- Reuters reports on the "low-grade, technically challenging Minas Conga gold and copper mine project in northern Peru [which] will require a $1.3 billion investment and could start production in 2010," according to Thomas de Mull (Newmont Mining) said during a presentation at a gold industry conference in Lima. "The concentrator alone is probably a $400 million investment." Added detail: "If gold prices slump badly "we'll put it on the shelf," De Mull said.
- Reuters reports that Gold Fields Minerals Services "still sees gold in the $390 to $450 range this year, despite last week's slide sparked by China saying its economy was overheating," at the conference.

Not Gold, Copper: Reuters reports that the Toromocho copper project expects to hold an initial public offering (IPO) in Canada in June to raise at least US$25 million," according to David Lowell of the Peru Copper Syndicate who spoke to reporters on the sidelines of the gold conference. Peru Copper Syndicate was "the lone bidder last May at an auction to develop Toromocho. It offered to pay a royalty to the Peruvian government of 0.51 percent of annual sales of treated ore."

Macro Econ:
- Dow Jones reports that the Trade Ministers from Peru, Colombia, and Ecuador "have formally asked U.S. Trade Representative Robert Zoellick to allow Bolivia to take part in negotiations aimed at reaching bilateral trade pacts." The Andean foreign trade ministers were meeting in Lima. They offered some in between steps and declared that "We want to make known the importance that the Andean Community, as a group, has to ensure as much as it can the widest participation of the countries that are part of the process of integration."
- Reuters reports that the Ministry of Economy and Finance announced the government "would auction 100 million soles of debt due Oct. 9, 2007 and 50 million soles of bonds due May 12, 2011 ... aimed at financing the fiscal deficit and promoting local capital markets."
- Reuters reports that "a cut in Peru's controversial bank tax has not prevented people from leaving the banking system and more cash transactions could lead to tax evasion," according to Raimundo Morales, Credicorp's chief operating officer. On March 25, Congress "approved a reduction in the new bank tax -- which is levied on customers when they transfer money, take out loans or use credit cards -- bringing the rate down to 0.10 percent from 0.15 percent for this year." The tax, due to run through 2006, will "raise revenue to pay for police and teachers' salary increases and for social projects like health service improvements." Dow Jones reports that "Peru's overall tax revenues, excluding certain contributions, reached 2.406 billion soles in April, an 8.8% increase in real terms over the same period a year earlier," according to SUNAT.

Micro Econ:
- Reuters reports that transportation and storage company Cormin will "stop exporting lead from May 11 until the government allows for the construction of a transport belt at Callao port to load container ships." Holland's Trafigura Beheer, which controls Cormin, "expects the closure to cost it $30 million a month." The company is the biggest warehouse in the port and the sixth biggest mineral exporter in Peru.
- Telefonica Moviles put out a press release to announce their growth in the first quarter and their net profit rising 17.9%.
- Bloomberg reports that Credicorp announced their "net income this year may rise by as much as a third as its retail loan portfolio more than offsets a decline of less profitable corporate loans," according to Walter Bayly, Credicorp's chief financial officer.
- BNAmericas reports that the "Peruvian banking and insurance regulator SBS put a new norm into effect that will allow pension administrators or AFPs to increase total funds in investment projects," according to the chief technical coordinator for the joint governing of AFP-SBS, Elio Sánchez. Note: "SPP's total funds come to US$6.74 billion, making the system the biggest institutional investor in the Peruvian economy."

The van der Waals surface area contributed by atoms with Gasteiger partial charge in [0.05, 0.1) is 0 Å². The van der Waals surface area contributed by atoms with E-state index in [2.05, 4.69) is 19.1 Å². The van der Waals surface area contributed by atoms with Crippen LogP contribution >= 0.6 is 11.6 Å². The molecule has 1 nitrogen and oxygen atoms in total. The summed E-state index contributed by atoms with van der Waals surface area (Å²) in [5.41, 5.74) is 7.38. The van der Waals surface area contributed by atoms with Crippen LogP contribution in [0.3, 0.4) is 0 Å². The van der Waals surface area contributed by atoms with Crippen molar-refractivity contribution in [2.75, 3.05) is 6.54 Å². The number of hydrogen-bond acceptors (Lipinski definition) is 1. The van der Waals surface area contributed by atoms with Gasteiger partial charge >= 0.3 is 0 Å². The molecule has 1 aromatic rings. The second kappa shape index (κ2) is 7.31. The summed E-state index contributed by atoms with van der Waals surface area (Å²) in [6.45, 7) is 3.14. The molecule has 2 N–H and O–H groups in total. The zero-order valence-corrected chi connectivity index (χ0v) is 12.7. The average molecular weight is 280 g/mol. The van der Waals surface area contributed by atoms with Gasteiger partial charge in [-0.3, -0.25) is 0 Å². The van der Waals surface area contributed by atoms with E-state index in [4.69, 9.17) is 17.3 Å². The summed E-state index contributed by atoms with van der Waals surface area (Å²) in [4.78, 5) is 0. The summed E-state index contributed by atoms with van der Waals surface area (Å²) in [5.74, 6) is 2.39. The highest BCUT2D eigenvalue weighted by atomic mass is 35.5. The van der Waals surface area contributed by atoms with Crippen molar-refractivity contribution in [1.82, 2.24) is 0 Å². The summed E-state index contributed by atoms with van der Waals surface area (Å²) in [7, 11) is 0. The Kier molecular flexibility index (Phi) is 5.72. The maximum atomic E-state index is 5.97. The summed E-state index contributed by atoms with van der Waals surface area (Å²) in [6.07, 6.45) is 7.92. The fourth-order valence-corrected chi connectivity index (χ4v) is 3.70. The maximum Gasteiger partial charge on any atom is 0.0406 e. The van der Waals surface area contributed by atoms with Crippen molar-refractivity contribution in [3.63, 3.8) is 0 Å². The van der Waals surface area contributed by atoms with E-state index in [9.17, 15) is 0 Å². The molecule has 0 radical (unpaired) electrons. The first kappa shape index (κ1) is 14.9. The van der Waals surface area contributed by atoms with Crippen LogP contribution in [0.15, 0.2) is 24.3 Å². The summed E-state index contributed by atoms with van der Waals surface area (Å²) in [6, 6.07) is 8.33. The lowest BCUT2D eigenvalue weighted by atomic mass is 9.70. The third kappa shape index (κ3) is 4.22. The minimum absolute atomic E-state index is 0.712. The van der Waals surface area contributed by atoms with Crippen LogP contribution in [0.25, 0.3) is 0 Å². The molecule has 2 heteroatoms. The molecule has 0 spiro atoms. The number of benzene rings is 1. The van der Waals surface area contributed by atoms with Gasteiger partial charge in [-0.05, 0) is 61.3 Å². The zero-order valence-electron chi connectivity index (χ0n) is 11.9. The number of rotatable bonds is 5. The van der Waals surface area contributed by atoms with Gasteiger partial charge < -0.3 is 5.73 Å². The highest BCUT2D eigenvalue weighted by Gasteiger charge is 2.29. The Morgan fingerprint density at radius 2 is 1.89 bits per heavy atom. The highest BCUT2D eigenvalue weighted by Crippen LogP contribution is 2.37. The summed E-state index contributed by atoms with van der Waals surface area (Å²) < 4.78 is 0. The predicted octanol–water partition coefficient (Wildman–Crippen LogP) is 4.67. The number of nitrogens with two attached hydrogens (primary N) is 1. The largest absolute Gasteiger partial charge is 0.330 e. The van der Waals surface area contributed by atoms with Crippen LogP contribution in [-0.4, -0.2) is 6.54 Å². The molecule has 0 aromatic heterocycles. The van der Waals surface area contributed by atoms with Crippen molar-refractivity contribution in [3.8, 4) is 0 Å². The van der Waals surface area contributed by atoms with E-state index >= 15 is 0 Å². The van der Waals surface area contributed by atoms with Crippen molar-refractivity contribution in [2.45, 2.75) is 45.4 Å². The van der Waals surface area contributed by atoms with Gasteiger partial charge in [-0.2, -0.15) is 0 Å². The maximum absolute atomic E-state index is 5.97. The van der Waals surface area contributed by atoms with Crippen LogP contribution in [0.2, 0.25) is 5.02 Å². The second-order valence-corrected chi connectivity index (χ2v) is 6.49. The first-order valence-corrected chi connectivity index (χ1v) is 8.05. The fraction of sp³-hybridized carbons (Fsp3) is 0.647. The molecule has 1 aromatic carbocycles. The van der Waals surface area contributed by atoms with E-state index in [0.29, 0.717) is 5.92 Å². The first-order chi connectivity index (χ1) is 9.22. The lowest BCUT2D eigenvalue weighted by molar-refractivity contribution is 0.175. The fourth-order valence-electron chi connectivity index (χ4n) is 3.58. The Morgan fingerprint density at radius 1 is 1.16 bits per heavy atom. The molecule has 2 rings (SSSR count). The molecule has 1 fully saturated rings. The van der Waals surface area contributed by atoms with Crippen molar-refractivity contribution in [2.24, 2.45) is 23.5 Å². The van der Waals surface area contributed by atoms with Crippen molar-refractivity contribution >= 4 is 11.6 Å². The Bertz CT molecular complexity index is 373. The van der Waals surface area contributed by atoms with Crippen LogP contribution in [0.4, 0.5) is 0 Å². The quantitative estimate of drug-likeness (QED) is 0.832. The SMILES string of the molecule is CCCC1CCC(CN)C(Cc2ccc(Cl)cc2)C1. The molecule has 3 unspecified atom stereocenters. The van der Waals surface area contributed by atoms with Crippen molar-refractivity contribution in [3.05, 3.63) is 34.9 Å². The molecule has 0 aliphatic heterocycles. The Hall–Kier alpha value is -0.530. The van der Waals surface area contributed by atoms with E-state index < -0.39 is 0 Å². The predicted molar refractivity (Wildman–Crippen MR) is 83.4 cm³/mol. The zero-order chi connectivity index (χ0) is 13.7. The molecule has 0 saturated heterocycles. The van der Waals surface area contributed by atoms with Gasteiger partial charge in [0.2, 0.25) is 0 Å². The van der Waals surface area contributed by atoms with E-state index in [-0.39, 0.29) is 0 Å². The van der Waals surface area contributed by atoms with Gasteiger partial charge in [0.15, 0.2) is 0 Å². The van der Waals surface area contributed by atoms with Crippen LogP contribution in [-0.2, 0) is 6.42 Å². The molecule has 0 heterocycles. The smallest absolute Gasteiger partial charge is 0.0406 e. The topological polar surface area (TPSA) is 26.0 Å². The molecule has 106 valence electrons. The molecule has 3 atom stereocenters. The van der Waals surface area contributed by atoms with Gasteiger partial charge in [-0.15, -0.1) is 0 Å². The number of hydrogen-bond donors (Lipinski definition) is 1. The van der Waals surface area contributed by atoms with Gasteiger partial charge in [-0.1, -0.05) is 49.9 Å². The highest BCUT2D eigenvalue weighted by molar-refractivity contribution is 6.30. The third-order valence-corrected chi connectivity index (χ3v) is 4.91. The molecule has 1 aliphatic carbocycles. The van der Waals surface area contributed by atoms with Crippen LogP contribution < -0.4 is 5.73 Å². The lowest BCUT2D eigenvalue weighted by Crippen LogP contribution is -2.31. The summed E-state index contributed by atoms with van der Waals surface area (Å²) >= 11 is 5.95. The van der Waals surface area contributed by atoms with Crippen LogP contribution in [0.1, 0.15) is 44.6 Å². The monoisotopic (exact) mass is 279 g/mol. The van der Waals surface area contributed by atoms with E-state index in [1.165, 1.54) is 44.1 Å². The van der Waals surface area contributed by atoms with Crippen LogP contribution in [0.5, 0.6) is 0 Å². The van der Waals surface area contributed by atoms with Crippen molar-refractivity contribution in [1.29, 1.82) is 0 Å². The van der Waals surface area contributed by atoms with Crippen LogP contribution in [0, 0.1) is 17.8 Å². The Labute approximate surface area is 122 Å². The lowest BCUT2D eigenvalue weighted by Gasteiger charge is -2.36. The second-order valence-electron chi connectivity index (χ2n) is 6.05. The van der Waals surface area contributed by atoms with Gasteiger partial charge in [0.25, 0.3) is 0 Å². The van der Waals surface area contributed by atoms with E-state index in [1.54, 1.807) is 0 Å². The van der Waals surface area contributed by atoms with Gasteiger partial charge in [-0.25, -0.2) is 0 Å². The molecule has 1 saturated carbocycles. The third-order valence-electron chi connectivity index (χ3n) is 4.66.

SCristal 2 - Boca 3: The Associated Press, Reuters and the Voice of America note that Sporting Cristal was leading Boca Juniors 2-1 at halftime before late goals from substitute Jose Maria Calvo and striker Guillermo Barros Schelotto gave Boca "a dramatic win away to their Peruvian opponents in Lima." The Associated Press also offers a few photographs.

LHorna in Italian Open: The Voice of America reports that Luis Horna defeated 14th-seeded Dutchman Martin Verkerk 6-4, 3-6, 6-4 in the Italian Open.

Copa America Preps: Reuters: offers a photograph of Arturo Woodman, president of the Copa America 2004 organizing committee, holding the Copa America trophy at a press conference in Buenos Aires, as he announced "the twelve soccer national teams will compete in the South America's Copa America tournament, which will be held in seven venues of Peru starting on July 6."

El Che in Peru: Reuters reviews the 'The Motorcycle Diaries,' a new film by Brazilian director Walter Salles that "tells the story of that formative road trip" that the 23-year-old Che Guevara made. "During their eight-month trip through Peru, Chile, Colombia and Venezuela, they see such splendours as the Inca ruins of Machu Picchu in Peru but also the harsh conditions which many people lived in. They reach a leper colony deep in the Peruvian Amazon. Che, a medical student, and Alberto, who studied biochemistry, stay there for three weeks working with the community." The article states that the movie will go on broader U.S. release in the fall and will also be shown at the Cannes Film Festival in France later this month.

Schools Help to Chimbote: Pennsylvania's Valley Independent leads a story this way: "The poor in Chimbote are being helped by children who attend Madonna Catholic Regional schools in Donora and Monongahela. Their gift of almost $2,000 this year came mostly from personal sacrifices the students made to understand better the difference between those who have and those who have not." The Pittsburgh Roman Catholic Diocese has been involved with this project for 10 years.